Data Management:


Move rarely accessed data to a low-cost, long-term storage solution to reduce costs. store data for long-term retention and compliance.


Add new data or information to an existing dataset to enhance its value. Enhance data with additional information or attributes to enrich analysis and reporting.


Create a copy of data to protect against loss or corruption.


Select, organize and annotate data to make it more useful for analysis and modeling.


Identify and remove duplicate records or entries to improve data quality.


Analyzing the number of features or attributes in the data to improve performance.


Enhance data with additional information from external sources.


Extract data from a system for use in another system or application.


Create an optimized data structure for fast search and retrieval.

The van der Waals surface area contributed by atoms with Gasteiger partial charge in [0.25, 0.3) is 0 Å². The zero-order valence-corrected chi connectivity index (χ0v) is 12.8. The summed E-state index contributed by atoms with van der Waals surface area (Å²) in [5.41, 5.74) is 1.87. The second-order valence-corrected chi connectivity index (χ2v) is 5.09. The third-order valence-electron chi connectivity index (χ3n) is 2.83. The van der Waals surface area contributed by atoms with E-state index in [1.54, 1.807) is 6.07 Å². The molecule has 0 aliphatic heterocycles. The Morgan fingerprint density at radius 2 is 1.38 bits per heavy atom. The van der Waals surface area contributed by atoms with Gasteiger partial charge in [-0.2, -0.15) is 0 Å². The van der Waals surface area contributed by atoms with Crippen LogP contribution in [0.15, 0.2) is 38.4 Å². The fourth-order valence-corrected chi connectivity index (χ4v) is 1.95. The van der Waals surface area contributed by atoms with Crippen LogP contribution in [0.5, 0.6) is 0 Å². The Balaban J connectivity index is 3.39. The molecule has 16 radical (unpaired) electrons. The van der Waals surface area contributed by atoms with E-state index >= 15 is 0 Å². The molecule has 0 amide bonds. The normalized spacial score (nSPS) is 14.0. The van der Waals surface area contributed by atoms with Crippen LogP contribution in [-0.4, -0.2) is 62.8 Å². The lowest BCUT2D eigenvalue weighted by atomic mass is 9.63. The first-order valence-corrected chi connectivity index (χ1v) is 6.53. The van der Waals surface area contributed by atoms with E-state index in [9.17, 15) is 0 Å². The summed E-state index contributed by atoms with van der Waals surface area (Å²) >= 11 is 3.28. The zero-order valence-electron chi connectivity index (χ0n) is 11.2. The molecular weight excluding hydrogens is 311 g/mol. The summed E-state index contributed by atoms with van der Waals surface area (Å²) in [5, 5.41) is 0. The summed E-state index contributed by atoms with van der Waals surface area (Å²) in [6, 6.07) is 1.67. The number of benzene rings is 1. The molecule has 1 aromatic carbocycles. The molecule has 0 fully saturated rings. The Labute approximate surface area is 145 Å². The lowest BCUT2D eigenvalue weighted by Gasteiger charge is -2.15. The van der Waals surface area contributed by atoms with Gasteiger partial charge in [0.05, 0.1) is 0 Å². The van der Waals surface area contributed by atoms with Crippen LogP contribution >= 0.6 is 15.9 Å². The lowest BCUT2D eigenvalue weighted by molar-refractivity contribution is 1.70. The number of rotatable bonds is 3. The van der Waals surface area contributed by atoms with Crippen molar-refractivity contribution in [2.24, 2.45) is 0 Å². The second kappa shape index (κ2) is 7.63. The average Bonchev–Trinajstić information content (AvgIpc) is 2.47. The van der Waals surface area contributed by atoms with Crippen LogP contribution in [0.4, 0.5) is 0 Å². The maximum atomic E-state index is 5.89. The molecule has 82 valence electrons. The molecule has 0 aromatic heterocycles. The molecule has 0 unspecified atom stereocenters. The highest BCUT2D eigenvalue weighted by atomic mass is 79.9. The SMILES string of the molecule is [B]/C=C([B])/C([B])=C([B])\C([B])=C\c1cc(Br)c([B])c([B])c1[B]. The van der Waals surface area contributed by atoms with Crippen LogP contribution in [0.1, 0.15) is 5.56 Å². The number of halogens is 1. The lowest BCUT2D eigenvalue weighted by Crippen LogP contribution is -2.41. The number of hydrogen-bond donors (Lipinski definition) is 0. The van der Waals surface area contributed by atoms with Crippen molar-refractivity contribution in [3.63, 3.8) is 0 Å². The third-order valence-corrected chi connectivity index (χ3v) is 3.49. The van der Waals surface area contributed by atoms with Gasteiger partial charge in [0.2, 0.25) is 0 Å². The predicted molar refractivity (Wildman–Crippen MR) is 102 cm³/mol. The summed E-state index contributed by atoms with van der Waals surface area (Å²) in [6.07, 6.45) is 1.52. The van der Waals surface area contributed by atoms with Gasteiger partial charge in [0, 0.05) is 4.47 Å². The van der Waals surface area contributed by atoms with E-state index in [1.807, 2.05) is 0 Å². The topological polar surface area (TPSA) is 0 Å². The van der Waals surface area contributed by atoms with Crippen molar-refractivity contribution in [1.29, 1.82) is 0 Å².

combine data from different sources to create a unified view for analysis or reporting.


Store the results of expensive function calls and reusing them when the same inputs occur again.


Combine data from multiple datasets into a single dataset.


Create a conceptual representation of data objects.


Track data processing metrics and system health to ensure high availability and performance.

Named Entity Recognition

Locate and classify named entities in text into pre-defined categories.


Interpret and convert data from one format to another.


Divide data into smaller subsets for improved performance.


Transform your data so it is fit-for-purpose.


Transform raw data before data analysis or machine learning modeling.


Create a copy of data for redundancy or distributed processing.


Increasing the capacity or performance of a system to handle more data or traffic.

Schema Mapping

Translate data from one schema or structure to another to facilitate data integration.


Ensure that data in different systems or databases are in sync and up-to-date.


Check data for completeness, accuracy, and consistency.


Maintain a history of changes to data for auditing and tracking purposes.